Tuesday, July 3, 2007

A Perhaps Not-as-Technical Tuesday: Dry Yeast

I've been using yeast from Fermentis for a few months now and I have really enjoyed the resultant beers that they've produced. Not only have the beers been quite nice, the cost of using dry yeast is lower than using liquid yeast. Additionally, it does not require a starter. Should you need a higher cell count for a higher gravity wort, simply pitch more. The cost, at the home level, is sufficiently low to be able to do so.

Today we're going to discuss two aspects of dry yeast: Glycogen Reserves and Rehydration.

The first topic will be Glycogen reserves. Glycogen is for animals what Amylopectin is for plants. In yeast, glycogen reserves serve to maintain life up until the point that glucose uptake from wort is possible. Producers of dry yeast (e.g. Danstar, Fermentis, etc.) take special care to make sure that their yeasts have adequate glycogen reserves to improve their survival rates. Interestingly, this is why it is often not advised that one make a starter with dry yeast. Making a starter uses up the glycogen reserves that the producer had included.

Rehydration is also somewhat related. If you've ever pitched dry yeast straight into a wort without rehydrating beforehand, you probably haven't encountered any problems. But if your beers are turning out fine, why bother with this mysterious hydration business?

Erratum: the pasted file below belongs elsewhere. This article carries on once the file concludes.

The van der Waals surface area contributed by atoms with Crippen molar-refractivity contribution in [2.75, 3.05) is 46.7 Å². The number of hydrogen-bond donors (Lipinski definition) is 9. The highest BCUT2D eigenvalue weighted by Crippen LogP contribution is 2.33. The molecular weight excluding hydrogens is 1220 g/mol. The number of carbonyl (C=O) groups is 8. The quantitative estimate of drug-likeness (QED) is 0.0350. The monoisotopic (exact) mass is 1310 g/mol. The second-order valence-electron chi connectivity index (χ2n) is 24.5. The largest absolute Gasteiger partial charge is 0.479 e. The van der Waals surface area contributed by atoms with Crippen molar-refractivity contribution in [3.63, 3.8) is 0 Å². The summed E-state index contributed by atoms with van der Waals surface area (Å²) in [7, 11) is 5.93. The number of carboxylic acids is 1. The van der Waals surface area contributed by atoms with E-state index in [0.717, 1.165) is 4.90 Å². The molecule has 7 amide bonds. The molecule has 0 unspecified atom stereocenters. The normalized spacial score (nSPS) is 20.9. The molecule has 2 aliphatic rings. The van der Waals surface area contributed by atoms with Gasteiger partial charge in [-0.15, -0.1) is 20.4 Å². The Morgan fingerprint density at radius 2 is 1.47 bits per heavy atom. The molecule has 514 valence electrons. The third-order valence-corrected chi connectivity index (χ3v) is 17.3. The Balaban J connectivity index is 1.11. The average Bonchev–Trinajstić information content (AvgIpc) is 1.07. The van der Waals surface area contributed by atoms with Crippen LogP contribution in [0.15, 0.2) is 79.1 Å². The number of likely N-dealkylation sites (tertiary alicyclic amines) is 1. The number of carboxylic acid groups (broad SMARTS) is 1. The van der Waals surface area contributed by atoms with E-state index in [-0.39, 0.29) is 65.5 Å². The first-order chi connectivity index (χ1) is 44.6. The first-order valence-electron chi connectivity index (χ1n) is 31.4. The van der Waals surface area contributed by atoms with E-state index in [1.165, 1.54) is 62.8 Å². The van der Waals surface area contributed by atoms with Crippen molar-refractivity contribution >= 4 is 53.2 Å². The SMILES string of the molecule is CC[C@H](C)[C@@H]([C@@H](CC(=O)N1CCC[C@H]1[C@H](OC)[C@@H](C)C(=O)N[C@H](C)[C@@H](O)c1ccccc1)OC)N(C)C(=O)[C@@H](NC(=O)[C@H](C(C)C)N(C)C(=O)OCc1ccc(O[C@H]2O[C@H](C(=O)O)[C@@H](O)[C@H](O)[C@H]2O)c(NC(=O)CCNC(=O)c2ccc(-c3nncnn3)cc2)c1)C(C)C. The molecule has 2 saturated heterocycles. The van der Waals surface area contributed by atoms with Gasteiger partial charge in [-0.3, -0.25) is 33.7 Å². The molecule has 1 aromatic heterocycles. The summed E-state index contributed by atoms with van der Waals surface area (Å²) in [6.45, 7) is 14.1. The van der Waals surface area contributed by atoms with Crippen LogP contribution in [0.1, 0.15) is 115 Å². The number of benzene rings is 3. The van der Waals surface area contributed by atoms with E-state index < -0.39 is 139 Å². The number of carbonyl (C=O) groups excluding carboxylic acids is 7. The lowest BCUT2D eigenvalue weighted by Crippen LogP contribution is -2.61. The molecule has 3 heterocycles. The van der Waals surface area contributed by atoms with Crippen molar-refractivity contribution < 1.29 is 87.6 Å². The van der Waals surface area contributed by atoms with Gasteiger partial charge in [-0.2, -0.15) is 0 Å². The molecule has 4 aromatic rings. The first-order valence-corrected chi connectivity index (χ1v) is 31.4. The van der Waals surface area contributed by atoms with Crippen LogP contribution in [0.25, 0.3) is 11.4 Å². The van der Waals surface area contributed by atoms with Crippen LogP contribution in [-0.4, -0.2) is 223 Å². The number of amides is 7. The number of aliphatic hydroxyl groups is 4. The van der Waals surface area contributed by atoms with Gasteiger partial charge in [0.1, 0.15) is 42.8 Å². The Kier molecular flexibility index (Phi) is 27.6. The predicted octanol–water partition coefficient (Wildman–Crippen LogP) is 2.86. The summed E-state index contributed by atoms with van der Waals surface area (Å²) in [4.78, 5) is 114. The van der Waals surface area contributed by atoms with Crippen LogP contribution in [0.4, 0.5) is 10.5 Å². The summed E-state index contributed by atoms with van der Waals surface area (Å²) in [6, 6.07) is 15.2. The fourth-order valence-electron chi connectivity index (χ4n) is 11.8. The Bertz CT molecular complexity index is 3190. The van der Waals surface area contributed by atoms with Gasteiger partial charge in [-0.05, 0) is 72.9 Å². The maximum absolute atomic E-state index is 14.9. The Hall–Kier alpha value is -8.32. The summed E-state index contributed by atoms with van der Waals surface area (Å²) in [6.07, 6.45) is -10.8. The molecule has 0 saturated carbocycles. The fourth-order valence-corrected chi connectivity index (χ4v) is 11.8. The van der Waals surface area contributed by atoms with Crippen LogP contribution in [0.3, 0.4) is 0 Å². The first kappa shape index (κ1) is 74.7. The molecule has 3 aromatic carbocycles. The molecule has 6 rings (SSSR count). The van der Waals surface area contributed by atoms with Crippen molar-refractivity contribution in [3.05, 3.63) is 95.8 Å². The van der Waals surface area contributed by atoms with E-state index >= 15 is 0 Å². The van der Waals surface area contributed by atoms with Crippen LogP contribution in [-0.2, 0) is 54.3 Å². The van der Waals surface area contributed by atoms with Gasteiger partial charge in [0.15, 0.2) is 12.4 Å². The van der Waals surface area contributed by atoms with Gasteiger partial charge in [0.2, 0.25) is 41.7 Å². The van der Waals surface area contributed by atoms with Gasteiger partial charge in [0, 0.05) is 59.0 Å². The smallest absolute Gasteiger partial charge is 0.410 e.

In the first few seconds that your yeast is pitched into its new environment, its cell walls are highly permeable. Sugars, hop derivatives, and a host of other wort constituents are capable of killing the yeast at this point as there is no mechanism in place to filter out harmful compounds. Water is the preferred environment for conducting rehydration. See here.

So why is it that your fermentations are proceeding just fine sans rehydration? Easy. The sheer number of cells available in modern dry yeast is quite high. Apparently high enough that the deleterious effects of pitching without rehydrating doesn't seem to cause a huge issue. However, given the small amount of effort necessary to properly rehydrate yeast, there doesn't seem to be reason enough not to. Of course, you could just increase your pitching rate, but don't think that having a bunch of dead yeast in your fermenter is doing wonders for your beer.

By the by, there are some succinct rehydration instructions available here.

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